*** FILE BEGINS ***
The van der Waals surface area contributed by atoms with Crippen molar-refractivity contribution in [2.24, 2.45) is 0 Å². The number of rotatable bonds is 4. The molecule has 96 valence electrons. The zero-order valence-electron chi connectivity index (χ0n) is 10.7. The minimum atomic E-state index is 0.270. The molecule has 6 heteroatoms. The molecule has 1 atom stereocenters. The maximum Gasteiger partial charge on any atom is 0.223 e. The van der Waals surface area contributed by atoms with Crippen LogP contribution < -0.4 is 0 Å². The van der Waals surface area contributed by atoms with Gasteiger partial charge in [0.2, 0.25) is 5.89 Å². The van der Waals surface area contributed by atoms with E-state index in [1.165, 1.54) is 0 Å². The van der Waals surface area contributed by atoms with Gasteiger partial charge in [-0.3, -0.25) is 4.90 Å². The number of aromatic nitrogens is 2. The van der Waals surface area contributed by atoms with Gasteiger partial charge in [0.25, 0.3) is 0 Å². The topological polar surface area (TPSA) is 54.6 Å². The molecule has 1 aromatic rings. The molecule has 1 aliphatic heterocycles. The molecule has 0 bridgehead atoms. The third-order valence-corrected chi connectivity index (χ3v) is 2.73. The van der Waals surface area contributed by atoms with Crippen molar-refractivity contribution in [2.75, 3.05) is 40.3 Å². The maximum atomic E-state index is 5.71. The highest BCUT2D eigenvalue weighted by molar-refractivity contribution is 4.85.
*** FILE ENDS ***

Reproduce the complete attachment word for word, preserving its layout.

The van der Waals surface area contributed by atoms with Crippen molar-refractivity contribution in [2.24, 2.45) is 0 Å². The number of rotatable bonds is 4. The molecule has 96 valence electrons. The zero-order valence-electron chi connectivity index (χ0n) is 10.7. The minimum atomic E-state index is 0.270. The molecule has 6 heteroatoms. The molecule has 1 atom stereocenters. The maximum Gasteiger partial charge on any atom is 0.223 e. The van der Waals surface area contributed by atoms with Crippen LogP contribution < -0.4 is 0 Å². The van der Waals surface area contributed by atoms with Gasteiger partial charge in [0.2, 0.25) is 5.89 Å². The van der Waals surface area contributed by atoms with E-state index in [1.165, 1.54) is 0 Å². The van der Waals surface area contributed by atoms with Gasteiger partial charge in [-0.3, -0.25) is 4.90 Å². The number of aromatic nitrogens is 2. The van der Waals surface area contributed by atoms with Gasteiger partial charge in [0.25, 0.3) is 0 Å². The topological polar surface area (TPSA) is 54.6 Å². The molecule has 1 aromatic rings. The molecule has 1 aliphatic heterocycles. The molecule has 0 bridgehead atoms. The third-order valence-corrected chi connectivity index (χ3v) is 2.73. The van der Waals surface area contributed by atoms with Crippen molar-refractivity contribution in [2.75, 3.05) is 40.3 Å². The maximum atomic E-state index is 5.71. The highest BCUT2D eigenvalue weighted by molar-refractivity contribution is 4.85.